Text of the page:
The third volume, one of István László G.’s most strictly organized and most unified books, comprises twice fifteen sonnets. The undertone of the poems is passion, their unnamed experience is perhaps closest to angst, desire or thirst (whose object can be God, some completeness or another person, but at times the speaker addresses himself in them). The seemingly arguing structure of the sentences follows some autonomous logics and this way, and through their strong musicality, they pull the reader through themselves. They state one or two fragments of experiences, this is how much there is to grasp, yet each poem works as a whole, and by sheer logics they are almost impossible to untangle, so ultimately it is the inexpressible experience that talks in them. „… reading his third book makes me glad. There are mature poems aligning in front of me, all excellent in their own unique way, and the author has his own, unified voice that differentiates him from his fellow poets. His severity has not fallen prey to any temptation. He had the nerve not to stop at the attractive half-ways of shaping a poem, where he obviously had everything in the lines he wished to put into the poem, yet his high expectations forced him to go on and find the ultimate expression. And here is the result, he steps in front of us with a spotlessly finished lyricism, he carries his modern-unique contents without compromise, and in a way that this enormous inner work does not transpire in the poems, whose surface is so perfect and beautiful and, seemingly, simple as if nothing would be more natural than what he is saying. The weights emerge when one reads them for the umpteenth time, and these two together, beauty and weight, offer us a magnificent and deep poetry.” Magda Székely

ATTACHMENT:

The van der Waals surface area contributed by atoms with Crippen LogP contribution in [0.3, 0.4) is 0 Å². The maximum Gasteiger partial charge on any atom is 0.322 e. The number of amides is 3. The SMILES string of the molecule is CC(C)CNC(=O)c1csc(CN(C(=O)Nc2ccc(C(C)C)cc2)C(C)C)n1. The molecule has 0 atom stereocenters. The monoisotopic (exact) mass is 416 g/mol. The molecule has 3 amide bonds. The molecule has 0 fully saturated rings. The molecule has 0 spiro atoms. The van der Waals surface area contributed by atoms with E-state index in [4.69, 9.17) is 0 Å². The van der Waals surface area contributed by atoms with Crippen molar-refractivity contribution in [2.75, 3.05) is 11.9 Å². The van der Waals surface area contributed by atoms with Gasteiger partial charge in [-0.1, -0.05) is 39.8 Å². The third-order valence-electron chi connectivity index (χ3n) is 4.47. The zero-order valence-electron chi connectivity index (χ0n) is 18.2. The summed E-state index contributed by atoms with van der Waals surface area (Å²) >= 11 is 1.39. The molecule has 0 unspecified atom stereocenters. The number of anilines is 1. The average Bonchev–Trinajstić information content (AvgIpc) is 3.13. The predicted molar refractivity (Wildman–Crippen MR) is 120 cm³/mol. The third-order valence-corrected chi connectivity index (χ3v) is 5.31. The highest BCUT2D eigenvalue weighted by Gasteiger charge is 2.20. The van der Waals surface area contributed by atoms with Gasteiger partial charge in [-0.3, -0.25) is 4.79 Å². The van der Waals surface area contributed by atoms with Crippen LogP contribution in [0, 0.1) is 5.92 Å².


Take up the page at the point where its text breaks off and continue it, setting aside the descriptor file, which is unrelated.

Three times thirty three poems and a poetry translation (from Emily Dickinson). Yet the poems themselves are open (and indication of this may be that they usually have no title), they are loosely connected, and their images are more mosaic-like. There are poems with a denser texture and unexpected, shockingly strong lines (“What kind of guarding”; (In the Cloud); “There’s River-current in the Stone”), songlike quatrains, and a longer cycle: “(The Danube Manages)”, in which figures of contemporary Hungarian society speak their last soliloquies (similarly to János Arany’s poem, “Hídavatás” / “Bridge-opening”). „ István László G.’s poems are volatile, elusive: they do not have a story, some content that could be recalled, there are only the images drifting and running into one another in them. As if blocks of words with different substance and weight would stand together: in a way that what we read is not only the assembly of words, but some musical, mathematical unit in which the meaning of the words is only one of the weighing elements, but the structure is organized according to some deeper, unconscious logics. We get into the whirl of a subjectless and endless monologue. There are impressions and sensations swirling: it is never once stated what indeed the poems coil around. As if writing itself was a slow, concentric approach to its own ungraspable subject. Staring and dizziness are recurring motifs, and meanwhile the poems mime the same whirling with their own devices, they turn around, return to their beginning, circumscribe the unspeakable, modelling with their very structure the course of thinking itself /…/ This is the landscape of inner perspectives with its trees, stones and river mouths: the personality widens inwardly and dissolves into the impersonal in a world that is reconstructed from fragments of vision. /…/ The sadness of sustained attention reverberates in István László G.’s sentences: “Your dress smelling of herbs – / it surrounds you with clouds that you are not / fit to be human.” It is not some kind of tearful sorrow, on the contrary; it is wide, attentive, leisurely, thrillingly strange and eternal, just like an angel’s eye staring at a sunspot.” Krisztina Tóth